Tag Archives: Education camps

Five Harare Schools visit Chishakwe on a Field Trip (2)

Herewith the second installment of the childrens education camp in the Save Valley Conservancy at Chishakwe Ranch.  After returning from the bush walk, and having a delicious breakfast, Mr Bryce Clements gave the students a riveting and interactive talk on rhinos and rhino anti poaching.  Along with many interesting facts and figures about rhinos, the students were given an insight into the life of an anti-poaching ranger, complete with a demo of a contact with poachers!

Lunchtime was next, interrupted only by the finding of a (harmless) spotted bush snake which caused a great furore and a good deal of interest once it was safely in-hand.

After lunch, our AWCF attachment student, Nobesuthu Ngwenya led a discussion on the importance of wildlife in African culture, including hearing about people’s different totems.  It was a fantastic session, with a lot of enthusiasm and interest:

Next, we held an interactive session about the five large carnivores, demonstrating the differences in their skulls with real skulls and discussing their strengthes relative to humans.  We had kids trying to climb up a few steps carrying another kid of their own body weight (as leopards do up trees), and kids racing against the clock to see if they could beat the cheetah maximum running speed…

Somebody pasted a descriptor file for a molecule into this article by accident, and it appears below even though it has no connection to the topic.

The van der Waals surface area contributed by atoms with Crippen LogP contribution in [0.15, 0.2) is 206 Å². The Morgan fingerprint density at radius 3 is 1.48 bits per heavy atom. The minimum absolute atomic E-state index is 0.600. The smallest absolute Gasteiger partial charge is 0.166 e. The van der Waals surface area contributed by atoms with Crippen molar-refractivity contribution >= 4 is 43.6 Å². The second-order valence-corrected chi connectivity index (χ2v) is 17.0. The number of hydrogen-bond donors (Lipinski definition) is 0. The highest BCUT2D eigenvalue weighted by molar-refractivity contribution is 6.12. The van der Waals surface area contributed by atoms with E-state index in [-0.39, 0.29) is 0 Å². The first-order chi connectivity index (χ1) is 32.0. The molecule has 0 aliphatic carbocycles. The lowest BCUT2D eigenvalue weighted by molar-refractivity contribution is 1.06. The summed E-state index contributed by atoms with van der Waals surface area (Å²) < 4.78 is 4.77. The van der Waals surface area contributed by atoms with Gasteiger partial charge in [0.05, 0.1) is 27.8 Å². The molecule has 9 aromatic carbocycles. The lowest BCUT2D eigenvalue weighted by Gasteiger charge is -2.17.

Sadly they didnt make it (!) but it emphasized quite how amazing these animals are, relative to us meagre humans.

We then used various sized groups of students to illustrate how much easier it is to catch impala when working as a pack (of wild dogs).  Unfortunately someone then had the bright idea that I should be the impala and the WHOLE group of students should be the wild dogs…..

Suffice to say I was caught and “disembowelled” fairly promptly :)!

We then went on a game drive in different groups.  All four vehicles managed to see wild dogs, which was fantastic, and we also saw lots of giraffe, impala, kudu, wildebeest, baboons, warthogs and even elephants and a hyena.  The students – most of whom had never been to the bush – were stunned and wonderfully excited by everything!

I could go on, but suffice to say an amazing few days was had by all, and we hope it installed a love and respect of the bush and it’s wildlife into many of the students who attended.  Thank you again to Chishakwe Ranch for providing all the accomodation, and for help in so many other ways.

I don’t normally do this, but please, if anyone is able to help us fund trips like this, it would be a massive help.  Everyone involved volunteered their time, but the transport costs, food and supplies all add up, and if anyone thinks they could help support us to cover the costs of this trip, and others in future, please visit www.africanwildlifeconservationfund.org or click on the Donate button on this page.  Think how much difference you can help us make to Zimbabwean students!  Thank you.